down the street to watch some actors perform in a William Shakespeare

To me the latter [seeing the actors performing the play] may be better
option; but you seem to feel the person sitting at home scripting
themself into the play through their PC or some hi-tech program is
better choice?

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Nothing, not even television, stopped the people from using their
minds. At least it didn't it in my household *points over shoulder to
6 bookcases overflowing with books then points to television set in
one corner*. My children also have 1 to 2 bookcases apiece in their
bedrooms filled with books that they have read. I also encourage them
to get out of the house and mingle with people versus trying to have
the home as their focal source of any entertainment or whatever.  

Not saying I raised the next rock icon, movie star, or President of
the United States but we do more than sit on our butts in front of the
TV or PC and expect those resources to provide us 'entertainment' or
"interactivity" thoughts - even when we lived in a town with a
population of 350. But I can't say the television had them become
apathetic or content sitting on their butts watching the world pass
them by either.

I guess you and I will have to agree to disagree about some things.

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And blog owners used to have URLs in the comment areas indexed/PR
passed along ... now many have a choice and don't have to. It isn't
just algorithems that change but some other elements that can affect
how the algorithem affects a particular site - as the site lost some
of those nifty cool PR level blog comments counting their way.  

You also said one can overwrite someone's entry on these "new things"
you claim to be shifting focus to on URL sharing thoughts ... and, in
some settings, that site owners cannot edit things shared by others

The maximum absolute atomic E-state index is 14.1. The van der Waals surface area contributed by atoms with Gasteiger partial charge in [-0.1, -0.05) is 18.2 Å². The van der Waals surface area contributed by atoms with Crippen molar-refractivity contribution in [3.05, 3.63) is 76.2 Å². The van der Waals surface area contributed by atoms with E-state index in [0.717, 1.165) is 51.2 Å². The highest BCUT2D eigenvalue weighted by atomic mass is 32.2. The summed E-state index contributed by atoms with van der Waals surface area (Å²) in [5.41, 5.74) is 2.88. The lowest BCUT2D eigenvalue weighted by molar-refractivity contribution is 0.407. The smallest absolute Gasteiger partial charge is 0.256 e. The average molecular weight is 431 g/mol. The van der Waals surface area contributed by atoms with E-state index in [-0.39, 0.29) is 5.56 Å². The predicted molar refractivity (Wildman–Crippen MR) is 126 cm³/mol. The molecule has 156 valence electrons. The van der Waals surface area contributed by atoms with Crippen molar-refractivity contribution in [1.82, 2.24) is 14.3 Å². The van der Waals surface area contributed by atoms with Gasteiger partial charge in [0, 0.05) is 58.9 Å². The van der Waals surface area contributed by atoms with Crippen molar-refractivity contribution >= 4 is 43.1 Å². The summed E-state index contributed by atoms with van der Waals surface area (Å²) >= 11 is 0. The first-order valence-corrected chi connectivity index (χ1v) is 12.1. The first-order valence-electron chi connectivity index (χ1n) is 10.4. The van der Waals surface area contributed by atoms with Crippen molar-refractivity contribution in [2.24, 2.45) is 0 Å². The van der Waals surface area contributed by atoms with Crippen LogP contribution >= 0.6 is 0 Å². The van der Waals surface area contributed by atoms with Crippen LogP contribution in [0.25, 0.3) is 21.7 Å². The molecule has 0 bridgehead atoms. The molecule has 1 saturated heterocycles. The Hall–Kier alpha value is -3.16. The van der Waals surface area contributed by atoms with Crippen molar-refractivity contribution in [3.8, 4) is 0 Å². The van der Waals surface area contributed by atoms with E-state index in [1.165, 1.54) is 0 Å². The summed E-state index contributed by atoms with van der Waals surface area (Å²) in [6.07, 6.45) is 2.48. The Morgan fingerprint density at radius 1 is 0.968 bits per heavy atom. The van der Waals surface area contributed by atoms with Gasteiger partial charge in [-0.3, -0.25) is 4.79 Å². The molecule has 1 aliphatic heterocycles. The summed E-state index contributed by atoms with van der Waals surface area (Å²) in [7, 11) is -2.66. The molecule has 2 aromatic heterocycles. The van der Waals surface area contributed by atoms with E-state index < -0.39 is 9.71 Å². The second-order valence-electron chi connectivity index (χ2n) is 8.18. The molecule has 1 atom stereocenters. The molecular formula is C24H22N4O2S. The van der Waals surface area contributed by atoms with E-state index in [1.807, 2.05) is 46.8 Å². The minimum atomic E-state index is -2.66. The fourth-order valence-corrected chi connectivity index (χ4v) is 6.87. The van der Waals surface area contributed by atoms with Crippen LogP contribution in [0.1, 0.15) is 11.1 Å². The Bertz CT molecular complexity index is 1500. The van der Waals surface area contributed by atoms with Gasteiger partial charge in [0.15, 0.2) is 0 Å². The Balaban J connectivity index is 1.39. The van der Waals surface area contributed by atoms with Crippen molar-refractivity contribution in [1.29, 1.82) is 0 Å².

.... but *for how long* before someone comes up with a way to help
prevent those thoughts from being misused by others and urls are
shared similarly to how they are on mirrored sites carrying usenet
posts [text only]?  

Part of the allure of RSS feed is that it can be shared through other
people's sites - to help bring traffic to the one site where the RSS
feed originated from ... but if those other sites are seeing spammed
URLs or adult content themes showing up, which will not always be
"cool content" shared through some sites even if in a RSS feed, how
long - seriously - before someone figures out a way to censor some
activity/misuse by others?

You said that guestbooks, blog comment areas, and membership lists are
a thing of the past in terms of URL sharing thoughts and this wiki or
super RSS is the NOW method to use for that purpose ... now you say
that "search engines use and need" those, even though they were - when
coming down to brass tacks of "information shared" worthless links on
results pages even if PR6 or such in thoughts - due to "most sites
will not exchange links with new sites" as the reason. I just don't
see why such a page would land on page 1 or even page 5 of the results
... hence my comment about why those things are even indexed at all to
show up in the results listings for phrases other than "guestbook" or
"membership list".

If people spam their URLs through super RSS areas ... then that will
risk it becoming just as worthless as a membership list is in value to
web surfers ... except, of course, for those sharing those links in
some area to plug the URL as a place to go to and join based on PR
thoughts alone for that page [quickie PR boost thoughts but not due to
the forum itself being of interest to those joining to get their URLs
listed off that membership listing]. Just my opinion though.


Couch Potato

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Hey! I am an expensive ergonomic chair potato, not a couch potato!

Guy Macon, Electronics Engineer & Project Manager.

Re: Couch Potato

On Sun, 09 May 2004 16:01:28 -0700, Guy Macon
< wrote:

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*sputters on sip of coffee* Now that's a first for me ... an ergonomic


Re: The End Of Google PR?

C.W. wrote:
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I think we're talking about two different things here;

I'm talking about mental participation not physical participation and
you seem to be talking about interacting physically. No one interacts
physically with a computer unless they're moving it to another room or
bringing one home from the store ect.

I was talking about mental interaction, the mind, not the body, being a
participant in the thing they are watching and not just sitting back and
watching only like you do when you watch a movie or television ect.